Making plans work for us
PUBLISHED: 13:18 01 March 2007 | UPDATED: 13:51 04 May 2010
WHETHER it s a major new housing development in Soham or a new shed in Ely, an application will go through the planning office at the district council. Although the decisions made in the planning department affect people across East Cambs, few of us reall
WHETHER it's a major new housing development in Soham or a new shed in Ely, an application will go through the planning office at the district council.
Although the decisions made in the planning department affect people across East Cambs, few of us really know what goes on behind its doors.
IAN RAY spent the morning with development control team leader Lucie Turnell to find out more.
KEVIN McCleod has a lot to answer for. The Grand Designs presenter has been particularly critical of local authority planning in the national press of late, something that has understandably irked Lucie and her colleagues.
"Planning departments do get a lot of bad press," she said.
"But we are nice people on the whole and we are approachable."
Lucie said there has been a positive aspect of the McCleod effect, however.
"People are much more interested in design because of programmes like Grand Designs and they expect more as a consequence."
Loosely speaking, the planning department is there to protect an area and its environment while still making sure there's enough development going on to give us the jobs and shops we need.
It's the job of Lucie and her team of three (as well as another team of four), to walk the tricky line between approving and refusing applications.
Lucie took me to Lisle Lane in Ely to see the potential site of DIY outlet Focus, and took me through the things that planners must look at on-site, including access, the effect on residents and even views of the cathedral from the fields beyond.
Developments like this one must also fit in with the council's over-arching retail strategy.
An important part of the balancing act is public consultation; when an application is put in, the council invites responses from local residents, normally by writing to them and putting a notice up, and their responses form part of the planning process.
"I think a lot of people think that when they object, we haven't read the letter they sent if the decision goes against them, but we do read every letter and their views are always taken into consideration," Lucie said.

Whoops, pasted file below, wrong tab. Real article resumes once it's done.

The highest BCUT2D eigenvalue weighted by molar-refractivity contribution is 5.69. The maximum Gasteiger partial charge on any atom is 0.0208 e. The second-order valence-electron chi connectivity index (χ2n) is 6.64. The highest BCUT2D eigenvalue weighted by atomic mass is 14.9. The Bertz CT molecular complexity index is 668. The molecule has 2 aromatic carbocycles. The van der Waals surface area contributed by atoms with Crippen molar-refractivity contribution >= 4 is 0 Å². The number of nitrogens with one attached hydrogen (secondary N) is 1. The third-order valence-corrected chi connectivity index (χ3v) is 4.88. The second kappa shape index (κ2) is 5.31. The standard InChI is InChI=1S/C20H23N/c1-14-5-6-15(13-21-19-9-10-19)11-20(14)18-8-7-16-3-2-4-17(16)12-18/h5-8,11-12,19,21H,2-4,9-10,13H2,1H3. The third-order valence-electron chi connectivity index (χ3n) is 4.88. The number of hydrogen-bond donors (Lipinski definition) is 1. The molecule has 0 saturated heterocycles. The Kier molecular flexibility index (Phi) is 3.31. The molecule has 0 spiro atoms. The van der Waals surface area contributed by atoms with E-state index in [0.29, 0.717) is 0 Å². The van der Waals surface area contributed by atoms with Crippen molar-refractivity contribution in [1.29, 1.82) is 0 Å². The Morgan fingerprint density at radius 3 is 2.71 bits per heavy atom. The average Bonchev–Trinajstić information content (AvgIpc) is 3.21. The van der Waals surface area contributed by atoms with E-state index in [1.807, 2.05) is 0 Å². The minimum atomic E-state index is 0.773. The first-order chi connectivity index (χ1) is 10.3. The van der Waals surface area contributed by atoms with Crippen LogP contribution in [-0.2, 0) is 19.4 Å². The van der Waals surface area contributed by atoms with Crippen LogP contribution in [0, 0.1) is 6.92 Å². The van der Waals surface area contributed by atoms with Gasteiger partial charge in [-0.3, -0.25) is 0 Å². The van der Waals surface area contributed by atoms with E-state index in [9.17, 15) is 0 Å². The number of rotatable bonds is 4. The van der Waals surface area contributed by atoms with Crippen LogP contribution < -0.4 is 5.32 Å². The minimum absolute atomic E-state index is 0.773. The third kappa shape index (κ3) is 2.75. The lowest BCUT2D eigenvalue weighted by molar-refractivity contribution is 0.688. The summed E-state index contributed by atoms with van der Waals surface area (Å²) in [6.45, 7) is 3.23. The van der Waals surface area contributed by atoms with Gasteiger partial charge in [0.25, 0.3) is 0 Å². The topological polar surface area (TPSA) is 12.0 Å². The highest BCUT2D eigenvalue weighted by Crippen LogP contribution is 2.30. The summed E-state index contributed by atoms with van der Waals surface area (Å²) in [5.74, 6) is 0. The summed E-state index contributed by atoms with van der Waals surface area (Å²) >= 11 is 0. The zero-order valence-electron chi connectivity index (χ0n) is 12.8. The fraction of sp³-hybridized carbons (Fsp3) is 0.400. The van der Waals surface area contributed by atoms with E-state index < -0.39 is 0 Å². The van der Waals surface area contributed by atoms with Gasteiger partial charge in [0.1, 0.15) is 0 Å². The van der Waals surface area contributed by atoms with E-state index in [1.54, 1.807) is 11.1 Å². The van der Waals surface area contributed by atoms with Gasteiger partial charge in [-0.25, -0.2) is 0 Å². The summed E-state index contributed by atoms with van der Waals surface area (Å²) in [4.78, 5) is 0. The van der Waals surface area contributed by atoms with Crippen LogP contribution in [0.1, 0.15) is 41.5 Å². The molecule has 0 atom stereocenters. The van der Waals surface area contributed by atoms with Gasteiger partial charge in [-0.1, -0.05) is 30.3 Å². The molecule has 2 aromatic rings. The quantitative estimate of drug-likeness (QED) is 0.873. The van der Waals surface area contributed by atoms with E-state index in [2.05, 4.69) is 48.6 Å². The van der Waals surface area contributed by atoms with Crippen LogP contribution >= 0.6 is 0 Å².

Lucie took me to see the site of a house in Burwell's conservation area that the council had originally refused, but the applicants had successfully appealed the decision. She told me development officers look for dozens of things when they conduct a site visit for this kind of development, from access to the site, to the materials the development will make use of, to the number of windows that overlook the site.
"We carry out a site visit for every application that's made, whatever the scale, because we have to see it for ourselves to make sure that everything is covered."
New legislation means that planning applications that are within a designated conservation area must come with a complete a design access statement, which Lucie said can be a little unnerving for people.
"I suppose this can seem like bureaucracy gone mad, but it doesn't need to be complicated. We need it so we know people have considered all of the issues involved."
She said the best thing people can do is ask.
"We are happy to speak to people to give them advice about planning issues.
"People are also free to come in and have a look at the plans for any development they want to; we have a duty planning officer that can help people, because the plans can be quite complex sometimes."
Lucie showed me the plans for an eco-friendly home which will stand near the road on the A142. An architect has designed his own home for the site, which will occupy the same space as the previous building, a restriction imposed by the council.
A significant part of planners' work is the enforcement of planning conditions placed on developments.
"When a decision goes out of our door that's not the end of it for us," Lucie said when we visited the site of a 42-home development at Tunbridge Lane, Bottisham.
"We still have to go back and forth to make sure the conditions we have imposed have been adhered to by the developers."
The scheme will see two, three and four bedroom homes built at the site, and part of Lucie's role in the project was to meet local councillors and residents to keep them informed about the scheme.
Lucie, who wanted to get involved in planning because she liked the idea of spending much of her day in wellies, said the most satisfying part of her job is when a project comes to fruition.
"It's really good to go back and to see the results of something you've been so involved with," she said.
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